This post is about my software product Hyperion. You can read more about it here.
Once I decided to offer a generous free trial, the next step was to figure out the pricing. I was hoping to postpone the decision as long as possible, but this proved to be unrealistic. Potential customers (understandably) wanted to know what the pricing would be in future years. Even if Hyperion was free for the 2020 PIT count, they would still need to spend time getting acquainted with the software and training their volunteers. They didn’t want to do all that if they would then be priced out of using it in future years.
I didn’t want the lack of a price to keep people from trying the software, so I had to come up with one.
A lot goes into pricing. When you price your product above or below competitors you’re making a statement about the value of your product relative to theirs. This change is magnified when the difference in price is dramatic (2x or 1/2x the price).
When it comes to software, another thing to consider is the “cost” of the status quo. How much time or money are they saving when using your product compared to nothing at all? How much more revenue will they generate? There’s a strong status quo bias. You will need to build something 10x better than the status quo to get people to switch — not 2x or 3x. Many software products never take off because Excel works well enough.
Another consideration: how many customers do you want to have? If you want (for instance) a million in yearly recurring revenue, then you can do that in a few different ways. You could have 100,000 people pay you $10/year, or 1000 pay you $1000/year, or 100 pay $10,000/year. If you’re targeting mice ($100/year), then you better have a lot of potential customers, an economical way to reach them, and a streamlined onboarding process. If you’re targeting elephants ($100,000/year), then expect a long, high-touch sales process.
I started by looking at my major competitor’s pricing. It wasn’t posted on their website, but through several customer conversations (that I was having anyway) I collected a few data points.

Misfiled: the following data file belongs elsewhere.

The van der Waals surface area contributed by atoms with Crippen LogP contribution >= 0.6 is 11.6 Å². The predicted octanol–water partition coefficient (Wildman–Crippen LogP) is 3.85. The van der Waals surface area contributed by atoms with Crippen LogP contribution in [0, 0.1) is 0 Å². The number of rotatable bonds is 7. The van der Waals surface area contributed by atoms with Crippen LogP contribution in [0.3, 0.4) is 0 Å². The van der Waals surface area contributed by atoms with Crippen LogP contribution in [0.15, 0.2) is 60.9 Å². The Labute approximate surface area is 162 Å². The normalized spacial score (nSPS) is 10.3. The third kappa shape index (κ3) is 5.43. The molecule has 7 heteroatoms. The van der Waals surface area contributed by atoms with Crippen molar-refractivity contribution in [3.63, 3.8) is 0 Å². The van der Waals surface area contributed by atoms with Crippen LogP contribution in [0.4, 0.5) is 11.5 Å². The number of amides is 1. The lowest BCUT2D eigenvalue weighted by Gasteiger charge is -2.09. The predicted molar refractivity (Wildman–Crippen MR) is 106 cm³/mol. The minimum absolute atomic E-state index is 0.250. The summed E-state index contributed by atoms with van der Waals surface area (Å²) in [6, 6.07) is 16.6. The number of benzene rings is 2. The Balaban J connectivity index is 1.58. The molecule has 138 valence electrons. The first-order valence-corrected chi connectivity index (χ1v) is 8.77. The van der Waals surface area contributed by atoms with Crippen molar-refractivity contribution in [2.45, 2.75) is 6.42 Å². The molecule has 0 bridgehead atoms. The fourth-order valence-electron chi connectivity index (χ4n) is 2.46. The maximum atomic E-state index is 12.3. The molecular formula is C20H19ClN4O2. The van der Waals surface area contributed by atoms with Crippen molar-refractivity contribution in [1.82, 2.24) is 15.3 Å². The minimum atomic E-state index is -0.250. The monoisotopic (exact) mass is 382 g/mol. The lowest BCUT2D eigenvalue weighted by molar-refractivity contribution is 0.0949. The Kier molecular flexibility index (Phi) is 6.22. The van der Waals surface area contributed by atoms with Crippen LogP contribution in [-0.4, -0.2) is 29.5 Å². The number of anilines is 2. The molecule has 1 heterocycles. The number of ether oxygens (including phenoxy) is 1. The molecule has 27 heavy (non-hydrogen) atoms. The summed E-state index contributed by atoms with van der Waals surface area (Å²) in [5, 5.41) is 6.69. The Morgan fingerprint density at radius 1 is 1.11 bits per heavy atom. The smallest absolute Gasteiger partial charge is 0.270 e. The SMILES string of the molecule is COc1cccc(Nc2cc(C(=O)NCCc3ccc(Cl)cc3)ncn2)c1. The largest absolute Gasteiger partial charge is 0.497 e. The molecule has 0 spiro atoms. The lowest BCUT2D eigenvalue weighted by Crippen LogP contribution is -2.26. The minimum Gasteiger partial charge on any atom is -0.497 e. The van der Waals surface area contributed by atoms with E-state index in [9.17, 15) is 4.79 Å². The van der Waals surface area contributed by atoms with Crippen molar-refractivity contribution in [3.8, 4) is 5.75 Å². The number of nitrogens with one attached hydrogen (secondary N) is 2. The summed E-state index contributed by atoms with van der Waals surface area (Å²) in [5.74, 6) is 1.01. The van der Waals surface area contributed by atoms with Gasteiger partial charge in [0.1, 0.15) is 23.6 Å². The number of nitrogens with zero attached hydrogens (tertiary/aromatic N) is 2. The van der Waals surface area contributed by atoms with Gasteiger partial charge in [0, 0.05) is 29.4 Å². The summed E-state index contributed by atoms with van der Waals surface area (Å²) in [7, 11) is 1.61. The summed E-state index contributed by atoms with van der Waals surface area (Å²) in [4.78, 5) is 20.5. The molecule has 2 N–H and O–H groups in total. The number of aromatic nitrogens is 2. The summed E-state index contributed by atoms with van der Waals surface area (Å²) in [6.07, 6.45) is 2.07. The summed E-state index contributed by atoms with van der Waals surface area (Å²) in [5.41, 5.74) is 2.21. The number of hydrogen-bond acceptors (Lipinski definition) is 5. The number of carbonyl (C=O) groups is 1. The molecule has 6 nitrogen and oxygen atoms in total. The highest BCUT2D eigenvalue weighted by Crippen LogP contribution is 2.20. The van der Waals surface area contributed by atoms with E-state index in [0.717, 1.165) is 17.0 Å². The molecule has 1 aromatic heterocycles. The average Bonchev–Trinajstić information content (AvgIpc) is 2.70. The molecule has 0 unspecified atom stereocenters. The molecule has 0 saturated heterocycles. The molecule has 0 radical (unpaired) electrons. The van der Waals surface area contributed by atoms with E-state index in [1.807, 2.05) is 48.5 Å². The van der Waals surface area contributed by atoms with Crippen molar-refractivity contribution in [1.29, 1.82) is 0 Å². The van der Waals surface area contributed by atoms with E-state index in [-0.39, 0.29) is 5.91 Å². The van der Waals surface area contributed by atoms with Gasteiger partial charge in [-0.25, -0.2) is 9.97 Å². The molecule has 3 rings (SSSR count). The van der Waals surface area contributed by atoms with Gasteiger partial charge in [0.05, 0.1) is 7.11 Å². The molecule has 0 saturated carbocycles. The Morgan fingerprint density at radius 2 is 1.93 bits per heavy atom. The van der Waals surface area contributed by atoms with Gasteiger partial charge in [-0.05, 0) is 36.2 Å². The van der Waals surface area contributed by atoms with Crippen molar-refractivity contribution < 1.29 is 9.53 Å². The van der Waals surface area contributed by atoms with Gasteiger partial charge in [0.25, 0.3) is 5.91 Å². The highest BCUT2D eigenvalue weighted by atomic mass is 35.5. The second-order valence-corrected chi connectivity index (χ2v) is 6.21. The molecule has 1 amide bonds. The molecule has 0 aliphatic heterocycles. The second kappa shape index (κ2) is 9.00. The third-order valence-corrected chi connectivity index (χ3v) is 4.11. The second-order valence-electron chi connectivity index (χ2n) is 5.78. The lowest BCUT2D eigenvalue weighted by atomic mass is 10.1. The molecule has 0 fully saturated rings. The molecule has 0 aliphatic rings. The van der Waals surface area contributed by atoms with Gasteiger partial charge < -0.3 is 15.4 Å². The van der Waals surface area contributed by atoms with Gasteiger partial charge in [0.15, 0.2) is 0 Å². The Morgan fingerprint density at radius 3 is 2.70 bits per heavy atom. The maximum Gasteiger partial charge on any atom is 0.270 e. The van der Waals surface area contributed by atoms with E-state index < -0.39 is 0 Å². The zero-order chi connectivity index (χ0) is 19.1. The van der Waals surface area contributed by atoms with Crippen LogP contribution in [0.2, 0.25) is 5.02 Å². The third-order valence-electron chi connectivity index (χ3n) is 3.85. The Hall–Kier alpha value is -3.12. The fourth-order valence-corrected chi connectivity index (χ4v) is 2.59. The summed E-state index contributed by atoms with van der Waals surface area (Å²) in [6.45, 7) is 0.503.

I heard that the pricing was based on Annual Renewal Demand (ARD): an industry-specific metric tied to the funding the organization received from the federal government. Larger organizations told me the base price for the software was on the order of .1% of ARD per year. Smaller organizations told me it was more like 1% of ARD per year. I also heard that many organizations paid dramatically more than that base price for custom features and support. Last, I heard that the larger organizations resented paying as much as they did, but felt trapped because they couldn’t go back to doing a PIT count by hand.
I decided to price Hyperion using a similar strategy as the competitor (based on ARD) – pricing based on funding seemed reasonable and fair. I also decided to go cheaper. At the end of the day, I wanted my software to be affordable to all the organizations conducting the PIT count, and I didn’t want anyone to resent paying for it.
Ultimately, I used a three-tier pricing structure. 2k/year for the smallest organizations, 3k/year for most, and .07% of ARD for the largest. Based on what I saw, that would make Hyperion the cheaper option for organizations of any size. I also decided to make that price all-inclusive. I wasn’t going to charge organizations to implement features. If adding a feature was the correct decision for the product, then I would build it. If not, then I wouldn’t. I wasn’t doing the organizations a favor by adding a feature – they were doing me a favor by telling me what they would like to see in the product.